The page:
The Road to Sanctions is Paved with Good Intentions

Siddartha Rao

In Sekisui American Corp. v. Hart, Judge Scheindlin issues discovery sanctions, warns counsel that good intentions are not enough

Counsel should take note of the adverse inference instruction sanction Judge Shira Scheindlin issued against the plaintiff in Sekisui American Corp. v. Hart, No. 12 Civ. 3479 (SAS) (FM), (S.D.N.Y. Aug. 15, 2013) (“Sekisui”), an action against former executives for breach of contract. The case signals potential increased risks to litigants who fail to implement proactive hold and preservation policies and should provide guidance to counsel about the need for defensible forensic processes. 

The Sekisui sanctions order is of particular interest because it reversed the memorandum decision of Magistrate Judge Maas who declined to sanction plaintiff, reasoning that sanctions should not issue where spoliation occurred through innocent error and defendants had not shown prejudice.  Sekisui America Corp. v. Hart, No. 12 Civ. 3479, (SAS) (FM) (S.D.N.Y. June 10, 2013).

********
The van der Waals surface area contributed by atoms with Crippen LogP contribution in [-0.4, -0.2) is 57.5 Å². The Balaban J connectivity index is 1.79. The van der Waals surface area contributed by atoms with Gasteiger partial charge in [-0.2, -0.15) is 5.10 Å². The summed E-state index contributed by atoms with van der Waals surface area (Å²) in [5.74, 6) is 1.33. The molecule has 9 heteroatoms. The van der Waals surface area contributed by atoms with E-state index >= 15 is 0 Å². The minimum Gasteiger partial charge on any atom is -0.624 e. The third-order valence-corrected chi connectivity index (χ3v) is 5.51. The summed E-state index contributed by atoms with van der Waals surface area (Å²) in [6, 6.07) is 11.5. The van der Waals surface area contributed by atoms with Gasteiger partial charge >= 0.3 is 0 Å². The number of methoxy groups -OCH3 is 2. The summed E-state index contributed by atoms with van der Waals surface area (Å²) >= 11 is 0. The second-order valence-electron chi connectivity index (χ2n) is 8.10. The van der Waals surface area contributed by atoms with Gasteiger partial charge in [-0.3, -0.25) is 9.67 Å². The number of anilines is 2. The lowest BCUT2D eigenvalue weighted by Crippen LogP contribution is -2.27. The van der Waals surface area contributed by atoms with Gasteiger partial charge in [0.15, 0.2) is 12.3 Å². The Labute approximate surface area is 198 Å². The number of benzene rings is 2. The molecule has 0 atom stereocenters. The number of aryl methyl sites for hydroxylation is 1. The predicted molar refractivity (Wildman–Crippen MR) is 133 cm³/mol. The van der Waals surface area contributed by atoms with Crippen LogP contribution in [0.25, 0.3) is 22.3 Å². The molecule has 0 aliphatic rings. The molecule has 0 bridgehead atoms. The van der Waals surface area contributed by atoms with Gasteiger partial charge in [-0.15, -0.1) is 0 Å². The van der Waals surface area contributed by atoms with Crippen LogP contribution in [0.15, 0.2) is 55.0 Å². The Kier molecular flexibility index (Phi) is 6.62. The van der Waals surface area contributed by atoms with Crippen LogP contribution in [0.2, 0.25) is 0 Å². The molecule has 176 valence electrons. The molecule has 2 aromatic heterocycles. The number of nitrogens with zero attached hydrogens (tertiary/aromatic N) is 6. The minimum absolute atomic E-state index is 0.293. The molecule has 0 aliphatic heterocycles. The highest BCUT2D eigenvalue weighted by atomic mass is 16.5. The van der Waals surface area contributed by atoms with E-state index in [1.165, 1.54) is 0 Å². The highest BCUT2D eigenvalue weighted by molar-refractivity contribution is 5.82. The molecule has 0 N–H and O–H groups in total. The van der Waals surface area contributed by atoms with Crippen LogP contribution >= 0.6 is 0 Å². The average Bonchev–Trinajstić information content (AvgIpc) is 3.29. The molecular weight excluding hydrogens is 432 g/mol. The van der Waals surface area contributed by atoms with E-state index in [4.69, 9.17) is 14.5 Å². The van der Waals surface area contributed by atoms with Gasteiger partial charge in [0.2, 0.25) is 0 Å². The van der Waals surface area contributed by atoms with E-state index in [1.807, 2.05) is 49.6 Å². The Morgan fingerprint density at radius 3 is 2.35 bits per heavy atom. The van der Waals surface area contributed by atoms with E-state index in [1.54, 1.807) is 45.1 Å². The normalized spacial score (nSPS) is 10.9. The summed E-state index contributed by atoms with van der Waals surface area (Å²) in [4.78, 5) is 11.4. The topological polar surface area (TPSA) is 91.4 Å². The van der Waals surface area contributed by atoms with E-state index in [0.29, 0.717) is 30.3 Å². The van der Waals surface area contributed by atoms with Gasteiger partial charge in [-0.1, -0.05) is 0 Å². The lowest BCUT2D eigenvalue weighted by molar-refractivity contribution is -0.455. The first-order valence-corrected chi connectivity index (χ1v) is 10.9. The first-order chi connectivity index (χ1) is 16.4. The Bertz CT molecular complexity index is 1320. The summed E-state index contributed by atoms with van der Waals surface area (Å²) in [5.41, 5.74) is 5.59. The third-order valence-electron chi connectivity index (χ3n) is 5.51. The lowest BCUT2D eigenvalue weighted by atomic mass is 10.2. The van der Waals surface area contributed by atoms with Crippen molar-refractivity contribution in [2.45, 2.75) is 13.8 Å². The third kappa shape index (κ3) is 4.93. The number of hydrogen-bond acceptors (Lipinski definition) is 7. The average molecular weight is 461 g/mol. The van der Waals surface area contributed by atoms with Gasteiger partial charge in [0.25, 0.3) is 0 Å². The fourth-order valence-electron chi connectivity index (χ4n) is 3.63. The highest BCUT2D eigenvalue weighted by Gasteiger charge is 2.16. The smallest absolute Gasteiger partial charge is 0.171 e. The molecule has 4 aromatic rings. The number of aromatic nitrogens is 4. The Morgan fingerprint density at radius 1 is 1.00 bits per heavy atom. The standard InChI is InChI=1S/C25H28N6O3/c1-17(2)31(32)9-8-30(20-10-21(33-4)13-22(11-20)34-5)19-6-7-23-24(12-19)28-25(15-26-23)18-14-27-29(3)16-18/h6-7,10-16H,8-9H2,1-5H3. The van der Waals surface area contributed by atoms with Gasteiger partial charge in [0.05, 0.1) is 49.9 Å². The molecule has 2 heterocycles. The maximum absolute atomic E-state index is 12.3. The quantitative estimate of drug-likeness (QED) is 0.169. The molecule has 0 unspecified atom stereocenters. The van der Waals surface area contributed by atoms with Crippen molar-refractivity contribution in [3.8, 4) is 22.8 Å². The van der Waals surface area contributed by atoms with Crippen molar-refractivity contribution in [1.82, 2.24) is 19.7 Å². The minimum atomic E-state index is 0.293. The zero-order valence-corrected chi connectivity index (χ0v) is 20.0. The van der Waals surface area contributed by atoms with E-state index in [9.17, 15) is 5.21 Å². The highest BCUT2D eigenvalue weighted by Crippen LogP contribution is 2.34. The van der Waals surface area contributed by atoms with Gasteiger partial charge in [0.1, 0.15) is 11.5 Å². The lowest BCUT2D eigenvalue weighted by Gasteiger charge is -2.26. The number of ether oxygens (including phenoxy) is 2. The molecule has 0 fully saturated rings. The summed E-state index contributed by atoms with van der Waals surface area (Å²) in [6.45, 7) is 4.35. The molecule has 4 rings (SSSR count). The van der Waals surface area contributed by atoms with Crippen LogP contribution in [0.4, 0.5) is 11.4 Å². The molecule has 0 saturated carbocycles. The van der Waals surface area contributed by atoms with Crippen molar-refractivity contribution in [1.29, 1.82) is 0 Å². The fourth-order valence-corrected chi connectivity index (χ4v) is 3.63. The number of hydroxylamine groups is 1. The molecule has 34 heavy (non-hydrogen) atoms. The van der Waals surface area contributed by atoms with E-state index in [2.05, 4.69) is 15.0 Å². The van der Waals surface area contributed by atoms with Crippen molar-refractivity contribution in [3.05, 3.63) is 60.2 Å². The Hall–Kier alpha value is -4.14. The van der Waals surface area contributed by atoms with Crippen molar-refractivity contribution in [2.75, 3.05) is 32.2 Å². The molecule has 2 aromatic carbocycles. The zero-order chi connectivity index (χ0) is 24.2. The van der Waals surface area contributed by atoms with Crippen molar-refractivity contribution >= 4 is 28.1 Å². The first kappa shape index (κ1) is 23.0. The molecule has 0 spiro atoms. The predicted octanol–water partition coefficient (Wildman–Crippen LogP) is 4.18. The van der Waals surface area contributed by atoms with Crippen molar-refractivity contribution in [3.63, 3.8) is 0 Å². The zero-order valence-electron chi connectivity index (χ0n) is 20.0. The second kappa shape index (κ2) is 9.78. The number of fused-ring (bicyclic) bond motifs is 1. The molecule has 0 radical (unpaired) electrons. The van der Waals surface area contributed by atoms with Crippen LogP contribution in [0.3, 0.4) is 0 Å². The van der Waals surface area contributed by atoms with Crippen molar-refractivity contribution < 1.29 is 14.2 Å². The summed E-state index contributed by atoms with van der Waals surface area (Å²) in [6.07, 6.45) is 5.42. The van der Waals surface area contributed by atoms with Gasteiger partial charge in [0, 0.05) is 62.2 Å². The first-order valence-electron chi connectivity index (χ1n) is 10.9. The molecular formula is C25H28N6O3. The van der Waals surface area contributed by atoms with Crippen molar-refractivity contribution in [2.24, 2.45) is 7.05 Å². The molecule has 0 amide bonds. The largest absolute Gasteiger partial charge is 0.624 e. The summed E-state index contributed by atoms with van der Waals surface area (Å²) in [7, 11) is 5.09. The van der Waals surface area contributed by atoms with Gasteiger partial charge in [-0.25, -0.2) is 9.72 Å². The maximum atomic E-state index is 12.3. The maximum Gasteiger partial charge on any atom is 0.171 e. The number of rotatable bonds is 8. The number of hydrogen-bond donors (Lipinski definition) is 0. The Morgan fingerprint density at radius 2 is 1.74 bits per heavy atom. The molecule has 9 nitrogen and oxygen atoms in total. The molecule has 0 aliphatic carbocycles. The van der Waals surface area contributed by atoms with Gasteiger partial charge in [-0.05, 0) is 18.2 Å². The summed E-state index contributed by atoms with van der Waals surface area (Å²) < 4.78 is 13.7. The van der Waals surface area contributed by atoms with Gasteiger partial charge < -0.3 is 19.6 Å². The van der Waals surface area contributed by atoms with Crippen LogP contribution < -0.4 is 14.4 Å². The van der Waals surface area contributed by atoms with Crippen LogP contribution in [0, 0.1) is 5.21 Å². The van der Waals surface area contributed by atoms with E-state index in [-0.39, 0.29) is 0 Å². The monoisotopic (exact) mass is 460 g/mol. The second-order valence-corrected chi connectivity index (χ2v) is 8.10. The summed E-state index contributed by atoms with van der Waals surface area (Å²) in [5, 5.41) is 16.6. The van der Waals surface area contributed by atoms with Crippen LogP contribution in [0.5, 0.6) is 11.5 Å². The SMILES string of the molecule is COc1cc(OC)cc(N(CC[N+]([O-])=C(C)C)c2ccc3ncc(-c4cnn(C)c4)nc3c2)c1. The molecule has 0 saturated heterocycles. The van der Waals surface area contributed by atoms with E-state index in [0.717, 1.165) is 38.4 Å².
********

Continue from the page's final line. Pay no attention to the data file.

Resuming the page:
Judge Scheindlin’s opinion reversing Judge Maas is noteworthy for at least three reasons: 
  1. Judge Scheindlin's analysis places the burden with respect to key issues of culpability and prejudice on litigants with preservation obligations.
  2. The decision furthers a trend in finding a duty to preserve attaching before the Complaint is filed, using a fact-specific rather than a formalistic test.
  3. Judge Scheindlin's criticisms of the proposed changes to Rule 37 of the Federal Rules of Civil Procedure may influence the final form of the rule and push it in a direction that harmonizes the rule with the Sekisui holding. 
For full commentary on the Sekisui sanctions, review our Case Update.

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